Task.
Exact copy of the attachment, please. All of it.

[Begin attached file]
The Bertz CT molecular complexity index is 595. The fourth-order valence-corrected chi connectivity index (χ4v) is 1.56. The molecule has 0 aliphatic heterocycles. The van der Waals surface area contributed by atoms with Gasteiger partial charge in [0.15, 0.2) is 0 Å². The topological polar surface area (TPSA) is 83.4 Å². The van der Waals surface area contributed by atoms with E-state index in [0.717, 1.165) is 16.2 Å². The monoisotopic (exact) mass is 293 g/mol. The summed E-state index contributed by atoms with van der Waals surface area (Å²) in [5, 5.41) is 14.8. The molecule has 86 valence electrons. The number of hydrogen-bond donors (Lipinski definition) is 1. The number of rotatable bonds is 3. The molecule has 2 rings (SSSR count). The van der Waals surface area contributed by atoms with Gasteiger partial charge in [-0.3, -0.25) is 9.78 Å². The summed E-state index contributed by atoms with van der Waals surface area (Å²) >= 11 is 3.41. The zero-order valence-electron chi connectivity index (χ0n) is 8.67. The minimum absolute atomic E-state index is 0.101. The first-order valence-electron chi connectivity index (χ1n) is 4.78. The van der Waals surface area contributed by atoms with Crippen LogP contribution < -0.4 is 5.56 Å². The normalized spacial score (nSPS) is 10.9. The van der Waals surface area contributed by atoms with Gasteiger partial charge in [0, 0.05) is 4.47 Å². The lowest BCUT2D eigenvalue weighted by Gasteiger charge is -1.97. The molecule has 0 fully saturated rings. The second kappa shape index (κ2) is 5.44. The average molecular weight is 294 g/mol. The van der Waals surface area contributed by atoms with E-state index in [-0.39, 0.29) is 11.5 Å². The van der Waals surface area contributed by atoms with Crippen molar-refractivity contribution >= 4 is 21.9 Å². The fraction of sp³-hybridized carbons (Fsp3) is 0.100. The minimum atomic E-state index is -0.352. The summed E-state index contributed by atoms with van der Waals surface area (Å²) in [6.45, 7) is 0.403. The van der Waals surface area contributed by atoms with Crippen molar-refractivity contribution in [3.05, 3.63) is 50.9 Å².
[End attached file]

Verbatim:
The Bertz CT molecular complexity index is 595. The fourth-order valence-corrected chi connectivity index (χ4v) is 1.56. The molecule has 0 aliphatic heterocycles. The van der Waals surface area contributed by atoms with Gasteiger partial charge in [0.15, 0.2) is 0 Å². The topological polar surface area (TPSA) is 83.4 Å². The van der Waals surface area contributed by atoms with E-state index in [0.717, 1.165) is 16.2 Å². The monoisotopic (exact) mass is 293 g/mol. The summed E-state index contributed by atoms with van der Waals surface area (Å²) in [5, 5.41) is 14.8. The molecule has 86 valence electrons. The number of hydrogen-bond donors (Lipinski definition) is 1. The number of rotatable bonds is 3. The molecule has 2 rings (SSSR count). The van der Waals surface area contributed by atoms with Gasteiger partial charge in [-0.3, -0.25) is 9.78 Å². The summed E-state index contributed by atoms with van der Waals surface area (Å²) >= 11 is 3.41. The zero-order valence-electron chi connectivity index (χ0n) is 8.67. The minimum absolute atomic E-state index is 0.101. The first-order valence-electron chi connectivity index (χ1n) is 4.78. The van der Waals surface area contributed by atoms with Crippen LogP contribution < -0.4 is 5.56 Å². The normalized spacial score (nSPS) is 10.9. The van der Waals surface area contributed by atoms with Gasteiger partial charge in [0, 0.05) is 4.47 Å². The lowest BCUT2D eigenvalue weighted by Gasteiger charge is -1.97. The molecule has 0 fully saturated rings. The second kappa shape index (κ2) is 5.44. The average molecular weight is 294 g/mol. The van der Waals surface area contributed by atoms with E-state index in [-0.39, 0.29) is 11.5 Å². The van der Waals surface area contributed by atoms with Crippen molar-refractivity contribution >= 4 is 21.9 Å². The fraction of sp³-hybridized carbons (Fsp3) is 0.100. The minimum atomic E-state index is -0.352. The summed E-state index contributed by atoms with van der Waals surface area (Å²) in [6.45, 7) is 0.403. The van der Waals surface area contributed by atoms with Crippen molar-refractivity contribution in [3.05, 3.63) is 50.9 Å².